Adverts: 0161 709 4576 - Editorial: 0161 709 4571
Mail Order: 0161 709 4578 - Subs: 0161 709 4575 - Webteam: 0161 709 4567

New challenge to Forest dog bar plan

New Forest National Park Authority may face a Freedom of Information Act challenge from campaigners who claim rules appear to have been broken when dog walking restrictions were proposed.

The move comes from the New Forest Dog Owners Group which is fighting proposals in the Authority’s recently published management plans that would limit access to the Forest.
NFDOG committee member David Dickenson who attended NPA consultation meetings for stakeholders said: ‘There is a strong contrast between the draft drawn up by stakeholders in March which emphasises a light touch and consensual approach, and that presented by the NPA in June, which is highly proscriptive.

‘We want to know why these documents were altered so radically after the consultation took place. It looks like highly controversial proposals were slipped in as soon as the stakeholders’ backs were turned,’ added Mr Dickenson.

Mr Dickenson claimed that the two most hotly disputed measures proposed by the NPA -to develop the concept of dog free car parks and to introduce significant restraints on recreational horse keeping - were never discussed with stakeholders. He said proposals to use the planning system to enhance biodiversity were included in the Biodiversity Action Plan drawn up by NPA ecologist Ian Barker. It sets out a variety of measures to enhance Forest wildlife and allows for significant restraints on recreational horse keeping via planning controls.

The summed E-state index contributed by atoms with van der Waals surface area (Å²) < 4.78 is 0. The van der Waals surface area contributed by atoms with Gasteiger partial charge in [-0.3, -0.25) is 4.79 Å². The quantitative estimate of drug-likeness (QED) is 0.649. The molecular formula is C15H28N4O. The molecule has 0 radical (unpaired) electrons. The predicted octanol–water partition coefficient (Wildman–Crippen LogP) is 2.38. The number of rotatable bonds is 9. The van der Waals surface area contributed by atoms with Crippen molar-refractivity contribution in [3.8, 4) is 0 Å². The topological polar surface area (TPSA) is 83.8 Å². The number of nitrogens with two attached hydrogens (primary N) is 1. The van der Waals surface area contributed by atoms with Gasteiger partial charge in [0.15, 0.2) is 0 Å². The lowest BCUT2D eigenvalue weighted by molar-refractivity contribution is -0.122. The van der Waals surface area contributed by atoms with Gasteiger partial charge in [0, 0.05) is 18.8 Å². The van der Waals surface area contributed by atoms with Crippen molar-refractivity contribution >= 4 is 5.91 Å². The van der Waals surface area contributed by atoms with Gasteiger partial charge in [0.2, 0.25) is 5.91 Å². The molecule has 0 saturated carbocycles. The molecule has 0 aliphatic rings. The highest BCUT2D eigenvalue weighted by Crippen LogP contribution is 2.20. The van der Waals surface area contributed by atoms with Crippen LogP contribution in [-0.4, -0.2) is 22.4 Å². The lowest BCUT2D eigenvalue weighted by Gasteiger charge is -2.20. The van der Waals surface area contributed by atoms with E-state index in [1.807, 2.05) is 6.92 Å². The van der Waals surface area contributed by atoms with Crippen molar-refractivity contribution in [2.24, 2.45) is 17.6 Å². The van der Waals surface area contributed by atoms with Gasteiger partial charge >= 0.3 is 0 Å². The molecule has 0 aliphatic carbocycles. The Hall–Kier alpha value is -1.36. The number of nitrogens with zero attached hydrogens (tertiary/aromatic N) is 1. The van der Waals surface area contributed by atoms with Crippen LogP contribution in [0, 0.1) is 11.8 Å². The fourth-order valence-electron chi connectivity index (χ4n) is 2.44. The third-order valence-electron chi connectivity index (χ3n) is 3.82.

‘Government guidelines mean that the NPA is obliged to consult the public over such matters,’ said Mr Dickenson. ‘We have recently uncovered the fact that the Biodiversity Action Plan should have been discussed at the stakeholders meetings last winter but this never happened.’
Mr Dickenson challenged NPA chairman Clive Chatters at a meeting of the Authority to state whether or not he had been responsible for inserting key proposals after stakeholder consultation had taken place, but Mr Chatters did not answer the question.

‘There were hundreds in the audience and they were stunned into silence when Mr Chatters ignored my question. He had already answered questions from an MP and so we all expected him to give me an answer. If I do not get a satisfactory answer, I will use the Freedom of Information Act to discover who was responsible for the late insertion of proposals,’ said Mr Dickenson.
NFDOG has received backing for its campaign against dog free car parks from Forest MPs Desmond Swayne and Julian Lewis, Hampshire County Council leader Ken Thornber and the Kennel Club. It claims there is no evidence that Forest users, including dog walkers, have any significant impact on wildlife.